Mass. should follow California’s lead on contractors
Prop. 22 is a roadmap for Bay State to follow
WITH THE 2020 Massachusetts election behind us, state lawmakers have returned to Beacon Hill to finish one unprecedented session, while also preparing to begin the next. Health care, policing, and climate change are commanding lawmakers attention for the rest of 2020, but debates around transportation and economic development also remain to be settled, and both issues could extend well into the new legislative session following a major Election Day vote in California.
The overwhelming passage of California’s Prop 22, which exempted drivers who work for companies such as Uber and Lyft from standard employee benefits, protects the freedom of app-based delivery and rideshare workers to choose to work as independent contractors while offering them important new protections and benefits, and sets the stage for a new discussion in Massachusetts in the coming months.
TechNet supports comprehensive legislation that creates a framework for portable, flexible benefits for the independent workforce across diverse platforms, and preserves the flexibility that these independent workers need and want.
The gig economy is still new and imperfect, but it has already had a profound impact on Massachusetts. It allows for flexible, part-time earning opportunities for thousands of residents, regardless of race, background, education level, or language. It has created jobs across countless industries, not just for drivers, but for dog-walkers, musicians, painters, handymen, writers, coders, designers, artists and more. And it helps boost the finances of individuals managing children’s hectic schedules, adults caring for aging parents, students, retirees, and others who are looking to supplement their income.
These jobs have also helped boost economies and communities outside of downtown Boston by increasing mobility and equity. For example, according to the Massachusetts Department of Public Utilities, which oversees transportation network companies such as Uber and Lyft, millions of rides in 2019 began and ended in cities such as Worcester, Springfield, Brockton, Lowell, New Bedford, and Lynn, as well as Boston neighborhoods such as Dorchester and Mattapan — areas that previously had limited or no taxi service and relied on public buses with limited schedules.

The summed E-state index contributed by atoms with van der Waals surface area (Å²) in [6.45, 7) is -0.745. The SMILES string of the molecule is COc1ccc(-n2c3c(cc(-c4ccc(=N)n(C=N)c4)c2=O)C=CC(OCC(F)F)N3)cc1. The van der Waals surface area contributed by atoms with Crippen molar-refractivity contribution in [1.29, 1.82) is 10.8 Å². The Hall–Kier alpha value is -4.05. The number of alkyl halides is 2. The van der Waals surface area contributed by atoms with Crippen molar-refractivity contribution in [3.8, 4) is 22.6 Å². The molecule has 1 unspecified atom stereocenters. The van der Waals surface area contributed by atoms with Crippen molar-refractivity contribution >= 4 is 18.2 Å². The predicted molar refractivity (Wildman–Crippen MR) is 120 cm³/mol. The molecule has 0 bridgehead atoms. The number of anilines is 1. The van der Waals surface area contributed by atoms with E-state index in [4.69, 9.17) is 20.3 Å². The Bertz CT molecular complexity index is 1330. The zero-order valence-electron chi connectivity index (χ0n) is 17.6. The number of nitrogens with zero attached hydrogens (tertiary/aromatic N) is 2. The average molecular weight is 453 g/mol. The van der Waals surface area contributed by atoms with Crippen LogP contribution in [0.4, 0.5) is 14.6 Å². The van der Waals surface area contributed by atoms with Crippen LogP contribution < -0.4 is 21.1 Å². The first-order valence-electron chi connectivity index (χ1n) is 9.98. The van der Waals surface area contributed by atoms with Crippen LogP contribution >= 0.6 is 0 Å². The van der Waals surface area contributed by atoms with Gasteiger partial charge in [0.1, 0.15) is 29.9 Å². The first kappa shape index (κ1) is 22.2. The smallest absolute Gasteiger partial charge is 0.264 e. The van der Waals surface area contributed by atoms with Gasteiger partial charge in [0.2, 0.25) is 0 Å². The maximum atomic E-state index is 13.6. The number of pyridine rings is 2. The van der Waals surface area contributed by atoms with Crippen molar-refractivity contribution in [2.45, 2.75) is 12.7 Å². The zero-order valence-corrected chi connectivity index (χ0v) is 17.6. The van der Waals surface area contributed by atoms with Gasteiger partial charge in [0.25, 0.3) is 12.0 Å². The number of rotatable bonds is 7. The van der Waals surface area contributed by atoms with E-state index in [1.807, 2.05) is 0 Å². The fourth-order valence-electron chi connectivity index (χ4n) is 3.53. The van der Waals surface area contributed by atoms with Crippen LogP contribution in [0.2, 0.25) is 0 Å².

On Cape Cod, app-based services are attempting to help address a nursing shortage, and in many communities on the North Shore and elsewhere, the flexibility of the gig economy helped fill employment gaps for workers even before the COVID-19 pandemic.
This flexibility is made possible because gig workers are independent contractors, rather than employees of any of the various app-based companies – and that’s the way these workers want it. Survey after survey across the country has shown that gig workers prefer this independence by a up to a six to one margin. The flexibility to work when they want, for as long as they want, where they want, for whichever company they want (or often more than one company) is precisely what draws them to this work.
At the same time, there is broad agreement that workers in this new flexible economy need new, flexible benefits. Stronger benefits and protections for independent workers will make the gig economy better and ensure that flexible work thrives in Massachusetts – that’s where our legislative leaders come in. A law that adds flexible benefits for gig economy workers while ensuring their independence can set a new standard and better prepare us for the future.
The time is right for the Legislature to act, especially as it considers transportation and economic development issues amidst the COVID-19 pandemic. Now more than ever, people need access to flexible work, and people need the benefits the gig economy provides. The Massachusetts unemployment rate of 9.6 percent remains among the highest in the US, and the flexible economy is providing critical income to tens of thousands of Massachusetts families across the Commonwealth.The Massachusetts Legislature long ago recognized the potential and value of the flexible economy and has always approached this issue with thoughtfulness and forward thinking. House and Senate leaders now have a chance to build on that legacy by delivering new benefits and protections for gig workers while maintaining the flexibility they overwhelmingly prefer.
Christopher Gilrein is the executive director, Massachusetts & Northeast, of TechNet, a national, bipartisan network of technology CEOs and senior executives that promotes the growth of the innovation economy. Uber and Lyft are members of TechNet.